Featured Articles

AMD sheds light on stacked DRAM APUs

AMD sheds light on stacked DRAM APUs

AMD is fast tracking stacked DRAM deployment and a new presentation leaked by the company  points to APUs with stacked DRAM,…

More...
Nvidia officially launches the 8-inch Shield Tablet

Nvidia officially launches the 8-inch Shield Tablet

As expected and reported earlier, Nvidia has now officially announced its newest Shield device, the new 8-inch Shield Tablet. While the…

More...
Intel launches new mobile Haswell and Bay Trail parts

Intel launches new mobile Haswell and Bay Trail parts

Intel has introduced seven new Haswell mobile parts and four Bay Trail SoC chips, but most of them are merely clock…

More...
Aerocool Dead Silence reviewed

Aerocool Dead Silence reviewed

Aerocool is well known for its gamer cases with aggressive styling. However, the Dead Silence chassis offers consumers a new choice,…

More...
AMD A8-7600 Kaveri APU reviewed

AMD A8-7600 Kaveri APU reviewed

Today we'll take a closer look at AMD's A8-7600 APU Kaveri APU, more specifically we'll examine the GPU performance you can…

More...
Frontpage Slideshow | Copyright © 2006-2010 orks, a business unit of Nuevvo Webware Ltd.
Thursday, 18 October 2007 14:46

Adobe to launch future products remotely

Written by David Stellmack

Image

Sees Web as future medium



Adobe Systems Inc.
has announced that it is moving toward launching its new products via the Web as a service, rather than as a retail packaged product.   Adobe currently drives most of its sales through packaged retail graphic and Web design software that is installed on a computer hard drive.  The company has indicated that it has begun offering some of its software applications online through a service based business model.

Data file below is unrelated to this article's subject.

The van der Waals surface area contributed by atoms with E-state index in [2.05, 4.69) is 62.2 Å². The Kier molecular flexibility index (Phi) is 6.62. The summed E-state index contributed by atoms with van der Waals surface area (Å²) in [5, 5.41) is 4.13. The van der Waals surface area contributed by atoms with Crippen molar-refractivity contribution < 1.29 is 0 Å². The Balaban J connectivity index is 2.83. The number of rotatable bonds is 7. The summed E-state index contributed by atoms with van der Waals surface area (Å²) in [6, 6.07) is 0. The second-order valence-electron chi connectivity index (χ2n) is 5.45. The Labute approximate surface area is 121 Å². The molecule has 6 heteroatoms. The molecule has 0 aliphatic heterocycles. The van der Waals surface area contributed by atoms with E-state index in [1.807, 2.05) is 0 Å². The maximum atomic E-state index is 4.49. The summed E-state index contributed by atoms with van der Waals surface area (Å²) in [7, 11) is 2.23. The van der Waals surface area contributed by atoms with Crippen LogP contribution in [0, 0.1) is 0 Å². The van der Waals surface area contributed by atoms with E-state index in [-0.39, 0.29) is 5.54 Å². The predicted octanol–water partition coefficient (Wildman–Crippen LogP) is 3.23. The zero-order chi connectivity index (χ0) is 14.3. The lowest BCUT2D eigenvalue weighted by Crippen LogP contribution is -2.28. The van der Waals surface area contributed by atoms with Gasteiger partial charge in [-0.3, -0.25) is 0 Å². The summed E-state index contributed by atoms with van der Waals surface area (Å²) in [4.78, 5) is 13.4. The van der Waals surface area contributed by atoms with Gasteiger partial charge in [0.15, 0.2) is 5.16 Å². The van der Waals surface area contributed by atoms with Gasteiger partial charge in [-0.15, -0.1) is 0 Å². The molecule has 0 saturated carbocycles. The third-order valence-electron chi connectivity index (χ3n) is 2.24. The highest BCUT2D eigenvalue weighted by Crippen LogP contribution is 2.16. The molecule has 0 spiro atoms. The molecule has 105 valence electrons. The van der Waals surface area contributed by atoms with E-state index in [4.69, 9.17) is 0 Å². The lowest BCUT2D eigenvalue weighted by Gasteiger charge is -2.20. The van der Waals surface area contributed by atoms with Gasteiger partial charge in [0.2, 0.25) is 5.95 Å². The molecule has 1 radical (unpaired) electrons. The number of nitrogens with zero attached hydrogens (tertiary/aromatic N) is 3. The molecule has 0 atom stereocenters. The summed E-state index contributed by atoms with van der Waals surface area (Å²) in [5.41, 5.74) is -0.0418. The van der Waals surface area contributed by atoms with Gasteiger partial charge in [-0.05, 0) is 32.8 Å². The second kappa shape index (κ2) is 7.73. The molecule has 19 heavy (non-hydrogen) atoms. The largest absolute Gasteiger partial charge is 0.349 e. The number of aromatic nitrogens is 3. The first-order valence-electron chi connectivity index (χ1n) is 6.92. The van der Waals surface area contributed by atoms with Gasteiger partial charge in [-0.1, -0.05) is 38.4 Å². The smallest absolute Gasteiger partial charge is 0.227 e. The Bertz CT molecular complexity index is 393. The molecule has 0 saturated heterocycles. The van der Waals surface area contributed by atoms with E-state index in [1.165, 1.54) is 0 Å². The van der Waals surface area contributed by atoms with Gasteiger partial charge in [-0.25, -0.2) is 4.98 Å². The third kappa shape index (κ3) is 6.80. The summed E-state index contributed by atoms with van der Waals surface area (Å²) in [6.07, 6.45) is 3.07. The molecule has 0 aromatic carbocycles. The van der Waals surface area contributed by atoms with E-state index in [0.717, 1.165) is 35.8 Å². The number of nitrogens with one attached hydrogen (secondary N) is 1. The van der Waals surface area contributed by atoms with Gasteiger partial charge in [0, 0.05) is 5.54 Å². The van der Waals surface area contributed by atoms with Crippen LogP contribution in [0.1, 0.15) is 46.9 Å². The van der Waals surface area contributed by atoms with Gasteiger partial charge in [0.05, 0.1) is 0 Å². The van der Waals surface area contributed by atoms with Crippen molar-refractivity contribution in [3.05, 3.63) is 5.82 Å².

Adobe’s CEO, Bruce Chizen, spoke at the Web 2.0 Summit in San Francisco and indicated that while running software on individual desktops with per user licensing is still the most common business mode of delivery for the majority of its customers, this will change over time as broadband becomes more available.  Chizen indicated that a complete change in delivery from software boxed retail sales to Web-based operations would likely take up to ten years, since Web-based delivery would be subscription based. 

Many retail customers may be reluctant to change from what they view as up-front, flat fee licensing purchases to subscription-based pricing.  Chizen indicated that business customers would likely be more willing to pay for subscriptions, since they use products such as Acrobat document-sharing or Photoshop for editing images.

Adobe has begun introducing free bare-bones versions of its design tools, including Photoshop Express, which lets users edit photos online, to create interest and popularity of these new products. Adobe is also offering a free video editing tool called Premiere Express.  These new products have been designed to appeal to a younger group of Web users.

Last modified on Thursday, 18 October 2007 15:07

David Stellmack

E-mail: This e-mail address is being protected from spambots. You need JavaScript enabled to view it
blog comments powered by Disqus

 

Facebook activity

Latest Commented Articles

Recent Comments